The Use of Religious Herbicides
Matthew 13: 24Jesus
told them another parable: "The kingdom of heaven is like a man who sowed
good seed in his field. 25But while everyone was sleeping, his enemy
came and sowed weeds among the wheat, and went away. 26When the
wheat sprouted and formed heads, then the weeds also appeared.
27"The owner's servants came to him and said, 'Sir, didn't you sow good seed in your field? Where then did the weeds come from?'
28" 'An enemy did this,' he replied.
"The servants asked him, 'Do you want us to go and pull them up?'
29" 'No,' he answered, 'because while you are pulling the weeds, you may root up the wheat with them. 30Let both grow together until the harvest. At that time I will tell the harvesters: First collect the weeds and tie them in bundles to be burned; then gather the wheat and bring it into my barn.' "
The teaching of Jesus is clear enough. However, it seems that there has always been a persistent desire among the religious to try to pull out the weeds in our churches so that only the true (which would include them, of course) remain.
It is troubling to see problems in the church. This creates a desire to want to remove the instigators. Even as the farmer was troubled by the weeds and wanting to remove them, many in the churches through the ages have wanted to remove the false from (what they saw as) the true.
For many modern Evangelicals, the method is to exclude from church membership anyone who hasn’t had a conscious conversion experience that they can remember and testify to. Others use “a personal relationship with Christ” as the means to weed out the true from the false. These methods probably grew from a desire to separate themselves from the “dead church”. Unfortunately, these methods will often uproot the true children of God: those who have a sense of their own sinfulness before God. This sense will make them question whether they have truly had these experiences. However, the true child of God will often question his own life, but come to the assurance that, through underserved forgiveness offered through the cross, he is forgiven and a true child of heaven.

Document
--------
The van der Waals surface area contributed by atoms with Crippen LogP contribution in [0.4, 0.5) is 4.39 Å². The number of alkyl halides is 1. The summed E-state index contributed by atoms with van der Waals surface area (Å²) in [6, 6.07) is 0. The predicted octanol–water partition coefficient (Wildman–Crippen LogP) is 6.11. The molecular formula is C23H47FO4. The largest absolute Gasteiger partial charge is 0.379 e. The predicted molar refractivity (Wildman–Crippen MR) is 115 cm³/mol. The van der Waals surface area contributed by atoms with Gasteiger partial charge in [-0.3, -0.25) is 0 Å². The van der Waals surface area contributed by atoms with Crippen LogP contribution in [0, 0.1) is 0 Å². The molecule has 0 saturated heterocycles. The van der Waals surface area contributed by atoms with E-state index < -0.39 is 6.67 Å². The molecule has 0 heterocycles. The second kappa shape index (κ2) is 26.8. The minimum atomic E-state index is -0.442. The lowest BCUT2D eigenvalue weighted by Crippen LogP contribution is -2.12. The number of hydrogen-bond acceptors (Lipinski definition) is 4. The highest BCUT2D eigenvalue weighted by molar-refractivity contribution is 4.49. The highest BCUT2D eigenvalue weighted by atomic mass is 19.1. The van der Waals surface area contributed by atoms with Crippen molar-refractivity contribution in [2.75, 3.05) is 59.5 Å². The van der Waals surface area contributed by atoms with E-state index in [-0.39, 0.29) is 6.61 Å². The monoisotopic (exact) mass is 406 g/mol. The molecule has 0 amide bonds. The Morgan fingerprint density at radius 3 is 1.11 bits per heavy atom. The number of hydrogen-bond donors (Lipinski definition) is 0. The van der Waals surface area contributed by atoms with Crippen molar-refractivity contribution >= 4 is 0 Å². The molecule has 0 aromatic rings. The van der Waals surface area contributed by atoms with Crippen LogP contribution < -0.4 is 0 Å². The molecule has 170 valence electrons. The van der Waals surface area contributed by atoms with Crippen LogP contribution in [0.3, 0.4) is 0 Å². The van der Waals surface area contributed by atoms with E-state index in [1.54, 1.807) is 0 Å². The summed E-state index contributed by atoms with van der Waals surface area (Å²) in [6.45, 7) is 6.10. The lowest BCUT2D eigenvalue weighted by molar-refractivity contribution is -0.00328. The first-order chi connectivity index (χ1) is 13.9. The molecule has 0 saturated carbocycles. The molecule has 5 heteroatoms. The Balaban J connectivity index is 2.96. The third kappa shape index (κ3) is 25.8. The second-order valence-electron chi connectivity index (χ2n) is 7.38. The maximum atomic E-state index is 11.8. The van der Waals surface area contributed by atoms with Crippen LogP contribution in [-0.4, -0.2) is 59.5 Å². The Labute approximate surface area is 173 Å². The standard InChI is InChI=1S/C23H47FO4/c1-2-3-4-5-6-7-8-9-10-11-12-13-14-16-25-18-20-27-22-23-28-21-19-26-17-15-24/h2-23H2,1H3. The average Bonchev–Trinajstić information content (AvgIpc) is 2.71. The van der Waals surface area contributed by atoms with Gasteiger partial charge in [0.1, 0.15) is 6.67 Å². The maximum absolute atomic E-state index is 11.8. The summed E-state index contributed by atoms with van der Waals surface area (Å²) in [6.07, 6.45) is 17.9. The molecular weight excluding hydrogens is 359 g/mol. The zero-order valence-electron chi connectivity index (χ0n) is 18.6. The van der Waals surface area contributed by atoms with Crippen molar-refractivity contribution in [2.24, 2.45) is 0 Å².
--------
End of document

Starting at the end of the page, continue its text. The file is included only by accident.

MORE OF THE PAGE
Even among Lutherans, methods are sometimes suggested to weed out the insincere, through restrictions on confirmation or other church practices. These attempts often kill the true faith by cutting people with small, but true faith off from exposure to the gospel and also create a sense of pride among the faithful (those that are not the targets) that can lead to their spiritual death, also.
While open defiance or gross sin (sin that disrupts the church; not necessarily because it is any worse than non-gross sins) must be separated from the church to allow it to function, in the new testament times even those involved in these practices were not evaluated as to whether there was true faith present or not. The goal was to bring them back to the church.
Correct doctrine should form the basis for fellowship with other believers who unite to form a church. No matter how inviting, we cannot try to differentiate based upon methods to detect sincerity of the heart, lest we disobey the direct teaching of Jesus.